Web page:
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Avoiding Malpractice in Foreclosure Suits and Sales

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ByLawReader Senior Editor Stan Billingsley

Editor’s Note: This article is one of a series that LawReader.com has agreed to provide for Lawyers Mutual’s newsletter as a bar service. LawReader.com provides Internet legal research service specializing in Kentucky law. For more about LawReader go to LawReader.com.

In a foreclosure suit the foreclosing plaintiff must name as parties all those known to have an interest in the property at the time the petition is filed, even if that interest is unrecorded . This includes holders of mortgages, tax liens, lis pendens, and in some instances bankruptcy liens. There is no statutory requirement to name those who acquire a lien after the filing of the foreclosure suit and lis pendens notice of foreclosure (Minix v. Maggard, 652 S.W.2d 93 (Ky.App., 1983)). By joining the lien holder in the foreclosure suit the existence of the lien is included in the judicial sale notice. The court then resolves the priority of liens and claims.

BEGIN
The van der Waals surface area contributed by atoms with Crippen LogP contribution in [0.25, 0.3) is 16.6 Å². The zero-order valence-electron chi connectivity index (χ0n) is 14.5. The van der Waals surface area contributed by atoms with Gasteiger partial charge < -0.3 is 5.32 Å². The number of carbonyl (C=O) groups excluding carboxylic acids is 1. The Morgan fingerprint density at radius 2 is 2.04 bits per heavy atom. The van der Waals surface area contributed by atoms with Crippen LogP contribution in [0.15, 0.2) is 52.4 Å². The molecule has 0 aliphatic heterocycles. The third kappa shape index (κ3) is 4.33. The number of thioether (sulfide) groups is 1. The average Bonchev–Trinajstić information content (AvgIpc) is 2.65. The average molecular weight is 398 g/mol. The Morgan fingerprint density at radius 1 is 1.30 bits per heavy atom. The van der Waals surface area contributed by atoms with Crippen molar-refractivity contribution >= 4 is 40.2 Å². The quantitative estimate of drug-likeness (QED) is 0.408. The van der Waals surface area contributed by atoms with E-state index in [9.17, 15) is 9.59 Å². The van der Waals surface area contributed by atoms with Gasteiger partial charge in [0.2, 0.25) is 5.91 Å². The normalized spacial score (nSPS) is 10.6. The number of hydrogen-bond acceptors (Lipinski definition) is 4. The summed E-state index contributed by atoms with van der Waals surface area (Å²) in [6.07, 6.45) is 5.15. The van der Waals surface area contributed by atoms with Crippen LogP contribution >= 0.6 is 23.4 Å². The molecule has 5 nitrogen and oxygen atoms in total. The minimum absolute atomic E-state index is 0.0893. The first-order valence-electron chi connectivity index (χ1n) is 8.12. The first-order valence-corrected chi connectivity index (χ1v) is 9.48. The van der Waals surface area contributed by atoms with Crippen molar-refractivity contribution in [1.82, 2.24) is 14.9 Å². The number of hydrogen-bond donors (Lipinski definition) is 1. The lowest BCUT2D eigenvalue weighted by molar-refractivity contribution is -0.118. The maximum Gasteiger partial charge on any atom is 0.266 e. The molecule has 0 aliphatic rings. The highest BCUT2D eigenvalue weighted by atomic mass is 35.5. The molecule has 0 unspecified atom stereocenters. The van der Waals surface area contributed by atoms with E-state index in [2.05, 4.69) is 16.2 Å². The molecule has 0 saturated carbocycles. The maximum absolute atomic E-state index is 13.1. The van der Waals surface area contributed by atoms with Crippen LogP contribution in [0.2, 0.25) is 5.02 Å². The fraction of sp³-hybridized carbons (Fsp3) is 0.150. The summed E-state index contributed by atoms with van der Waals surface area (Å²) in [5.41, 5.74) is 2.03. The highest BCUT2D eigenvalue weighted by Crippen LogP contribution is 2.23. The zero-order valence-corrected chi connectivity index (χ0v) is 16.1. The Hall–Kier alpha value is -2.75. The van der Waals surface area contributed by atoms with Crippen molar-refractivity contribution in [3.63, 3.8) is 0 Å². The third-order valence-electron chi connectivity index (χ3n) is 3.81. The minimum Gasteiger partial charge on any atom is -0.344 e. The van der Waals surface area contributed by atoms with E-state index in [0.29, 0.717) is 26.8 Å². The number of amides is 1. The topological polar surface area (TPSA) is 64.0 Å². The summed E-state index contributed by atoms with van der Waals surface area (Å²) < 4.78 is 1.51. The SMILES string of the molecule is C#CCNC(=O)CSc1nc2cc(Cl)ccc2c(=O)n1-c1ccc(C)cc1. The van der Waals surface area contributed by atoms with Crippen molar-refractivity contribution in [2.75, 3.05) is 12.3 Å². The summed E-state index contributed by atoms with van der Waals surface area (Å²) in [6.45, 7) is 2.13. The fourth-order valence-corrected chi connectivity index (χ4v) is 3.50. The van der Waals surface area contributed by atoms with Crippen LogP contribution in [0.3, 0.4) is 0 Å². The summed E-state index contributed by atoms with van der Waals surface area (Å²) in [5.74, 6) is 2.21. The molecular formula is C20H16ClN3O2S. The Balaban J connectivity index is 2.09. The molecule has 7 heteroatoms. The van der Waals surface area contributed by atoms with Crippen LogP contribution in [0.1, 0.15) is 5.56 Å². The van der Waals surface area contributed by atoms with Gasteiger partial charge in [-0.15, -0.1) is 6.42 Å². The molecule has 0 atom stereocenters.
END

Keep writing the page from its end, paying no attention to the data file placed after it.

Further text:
Of special concern are lis pendens on the real estate to be foreclosed. Recall that a lis pendens is notice that there is a lawsuit that concerns the title to real property or some interest in the property. A lis pendens must include a legal description of the real property and the lawsuit must involve the property. The notice is effective from the time it is recorded in the county court clerk's office (Breslin v. Gray, 143 S.W.2d 452; 283 Ky. 785 (Ky, 1940)). This recording gives notice to the defendant (debtor) who owns the real estate that there is a claim on the property.

Recording the lis pendens also informs the general public, to include those interested in buying or financing the property, that there is a potential claim against it. The effect of a lis pendens on a foreclosure sale is illustrated in Cumberland Lumber Co. v. First and Farmers Bank of Somerset, Inc. (838 S.W.2d 403 (Ky. App., 1992)). There the Court held that “… one who acquires an interest in property, whether by purchase, lien or other encumbrance, after the filing of a lis pendens notice, takes that interest subject to the results of the litigation. Actual knowledge of the pending action is not necessary to bind the pendente lite purchaser.”